The temperature began to rise rapidly inside the reactor, which had lost its coolant functions. As a result, the metal tubes containing the fuel rods began melting down. In addition, the melted alloy caused a chemical reaction with the water, leading to a discharge of hydrogen, which caused the explosions of the No. 1 reactor building walls on Saturday, March 12, 15:36. A hydrogen explosion also occurred with reactor No. 3 on Monday, March 14, 11:01. In the damaged reactors, the temperature continued to rise and a huge quantity of coolant water evaporated, leading to the risk that the exposed parts of the fuel rods above the water may melt. Although Tokyo Electric Power Co. workers poured seawater into the reactors using pump vehicles, the operation did not go smoothly due to the fear of contamination from radioactive material.
Then, on Tuesday morning, March 15, 6:00, there was an accident at the No. 2 reactor in which the pressure-control room appeared to have been damaged. It is feared that exposure of the fuel rods to the air sparked a fire that led to leakage of the radioactive material contained therein. Meanwhile, water used to cool spent fuel rods in the No. 4 reactor could no longer be circulated due to the loss of power, and an explosion occurred at reactor No. 4 simultaneously.
To avoid exposure to radioactive material, the government issued an evacuation order to the people within a radius of 20 km of the Fukushima Daiichi Nuclear plant. The people living in a 20–30 km radius of the nuclear plant, were ordered to stay inside in order to avoid possible exposure to radioactive materials. The basic principle of a nuclear power accident is to stop, to cool down and to close in any leakage of radioactive materials. Even though the first step was successfully done, the second and even third tactics were not effective in the case of the Fukushima No. 1 Nuclear power plant.
JSPN ACTIVITY IN MENTAL HEALTH CARE
The news of the Great Earthquake spread across Japan and to the world in a few hours. Considering the magnitude of the quake and the wide area affected by the tsunami, it was almost certain that this would become one of the most serious natural disasters in the history of Japan. All Japanese TV channels broadcast news on the quake 24 hours for several days. Many rescue teams were sent to the affected areas trying to save and help as many human lives as possible. It is well known that 72 hours after the quake the possibility of survival would be drastically reduced and prompt rescue activity was essential. Fire departments, police departments together with the Japanese Self Defense Forces, the US Navy and many volunteer rescue teams from all over the world were called in to the affected area. The Japanese Society of Psychiatry and Neurology (JSPN), the academic association of over 16 000 psychiatrists, responded to the disaster promptly by trying to collect necessary information and arrange any required actions to help people in the affected area. JSPN uploaded a message to its homepage for the victims in the Tohoku-Kanto area on March 15 and started to offer volunteer work for mental health care.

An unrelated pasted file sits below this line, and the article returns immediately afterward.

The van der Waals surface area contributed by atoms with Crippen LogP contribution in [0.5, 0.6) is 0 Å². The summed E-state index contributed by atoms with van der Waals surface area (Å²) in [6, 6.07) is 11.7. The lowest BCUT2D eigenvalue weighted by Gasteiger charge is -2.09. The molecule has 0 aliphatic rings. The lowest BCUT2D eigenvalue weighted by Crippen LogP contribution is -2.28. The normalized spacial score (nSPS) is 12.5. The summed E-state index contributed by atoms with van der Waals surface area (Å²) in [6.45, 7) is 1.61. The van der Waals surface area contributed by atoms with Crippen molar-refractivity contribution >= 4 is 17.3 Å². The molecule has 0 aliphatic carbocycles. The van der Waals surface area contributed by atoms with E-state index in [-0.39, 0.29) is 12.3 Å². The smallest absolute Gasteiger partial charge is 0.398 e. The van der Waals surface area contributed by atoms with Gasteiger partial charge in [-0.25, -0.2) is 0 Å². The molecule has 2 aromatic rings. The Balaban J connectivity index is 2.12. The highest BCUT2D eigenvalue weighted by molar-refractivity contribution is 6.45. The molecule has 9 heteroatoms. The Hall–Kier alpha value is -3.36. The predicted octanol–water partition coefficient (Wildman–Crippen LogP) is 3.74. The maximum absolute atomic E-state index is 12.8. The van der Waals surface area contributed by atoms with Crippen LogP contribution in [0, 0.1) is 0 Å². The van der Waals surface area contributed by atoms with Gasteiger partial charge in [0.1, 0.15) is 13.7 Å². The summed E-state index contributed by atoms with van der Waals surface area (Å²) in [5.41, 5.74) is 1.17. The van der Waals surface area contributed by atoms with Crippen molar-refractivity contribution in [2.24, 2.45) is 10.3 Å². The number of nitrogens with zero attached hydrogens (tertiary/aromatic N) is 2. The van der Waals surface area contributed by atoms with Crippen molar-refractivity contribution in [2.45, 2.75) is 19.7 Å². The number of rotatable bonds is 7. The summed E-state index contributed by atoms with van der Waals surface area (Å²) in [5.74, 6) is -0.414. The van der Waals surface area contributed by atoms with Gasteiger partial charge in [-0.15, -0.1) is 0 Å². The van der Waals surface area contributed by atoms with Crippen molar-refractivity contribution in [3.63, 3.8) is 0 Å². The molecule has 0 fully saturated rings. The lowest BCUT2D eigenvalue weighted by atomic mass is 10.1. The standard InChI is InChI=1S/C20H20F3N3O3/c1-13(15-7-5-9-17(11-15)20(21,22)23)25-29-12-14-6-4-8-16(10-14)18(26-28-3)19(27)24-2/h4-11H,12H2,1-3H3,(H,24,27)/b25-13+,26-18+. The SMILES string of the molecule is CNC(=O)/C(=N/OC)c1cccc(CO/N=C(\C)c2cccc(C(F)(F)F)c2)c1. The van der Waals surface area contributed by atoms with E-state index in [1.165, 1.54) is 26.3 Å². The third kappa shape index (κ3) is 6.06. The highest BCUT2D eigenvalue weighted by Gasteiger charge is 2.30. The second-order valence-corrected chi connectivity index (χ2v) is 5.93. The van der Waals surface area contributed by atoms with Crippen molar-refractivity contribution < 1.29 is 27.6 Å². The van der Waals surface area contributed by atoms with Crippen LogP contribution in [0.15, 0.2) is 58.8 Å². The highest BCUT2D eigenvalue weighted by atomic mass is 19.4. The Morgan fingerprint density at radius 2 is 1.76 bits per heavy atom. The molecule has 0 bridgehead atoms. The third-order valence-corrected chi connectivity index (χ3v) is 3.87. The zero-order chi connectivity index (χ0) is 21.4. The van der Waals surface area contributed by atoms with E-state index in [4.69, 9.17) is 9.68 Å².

The Message from the President of JSPN, Haruo Kashima, conveyed his condolences to the victims and expressed his willingness to help people in the affected area:1
March 15, 2011
The Tohoku–Pacific Ocean Earthquake and Tsunami:
A message from the Japanese Society of Psychiatry and Neurology
The Japanese Society of Psychiatry and Neurology would like to take this opportunity to express its condolences for the unimaginable losses endured by all those affected by the Tohoku–Pacific Ocean Earthquake and Tsunami.
We are certain that people are struggling to deal with all the thoughts and feelings resulting from this disaster, at the same time as they work to cope with its impact. For its part, the Japanese Society of Psychiatry and Neurology will do everything in its power to support all persons affected by this tragedy.
Given the harsh conditions faced by survivors, there are doubtless persons who will feel overwhelmed by their emotions, and that their hearts will break under the strain. However, we have no doubt that, with time, it is possible to persevere and pull through this difficult period.
After a disaster, people often talk about ‘psychological care.’ As mental health professionals, we define this word as 1) mental health service, in which proper mental health services and psychiatric care are provided as needed, and 2) psychosocial support, in which wider caring effort should be provided by offering practical help without relying on specific counseling discipline. This refers to the act of organizing comprehensive support for both physical and daily life needs, while keeping an eye on people's steps toward recovery. We value the strength of communal support and help by people from other areas. We will strive to work with local authorities and other organizations involved to provide easily accessible mental health service and psychosocial care, and will do this in a way that does not hinder survivors' journey toward recovery.
In challenging times, it is common to increase one's intake of things like alcohol, tobacco, and caffeine (coffee, tea, green tea, etc.), but it is important to be aware that these substances can also trigger anxiety and insomnia. People may experience difficultly in recognizing how tired they are, or expressing how they truly feel; they may also feel frustrated or suddenly agitated. It has been established that these symptoms naturally improve on their own, in most cases. But if they persist for several days, or if they are troubling, we urge people to consult a health care professional. We also believe that special attention must be paid to the needs of those persons who, while enduring their own personal losses, are participating in relief and recovery efforts.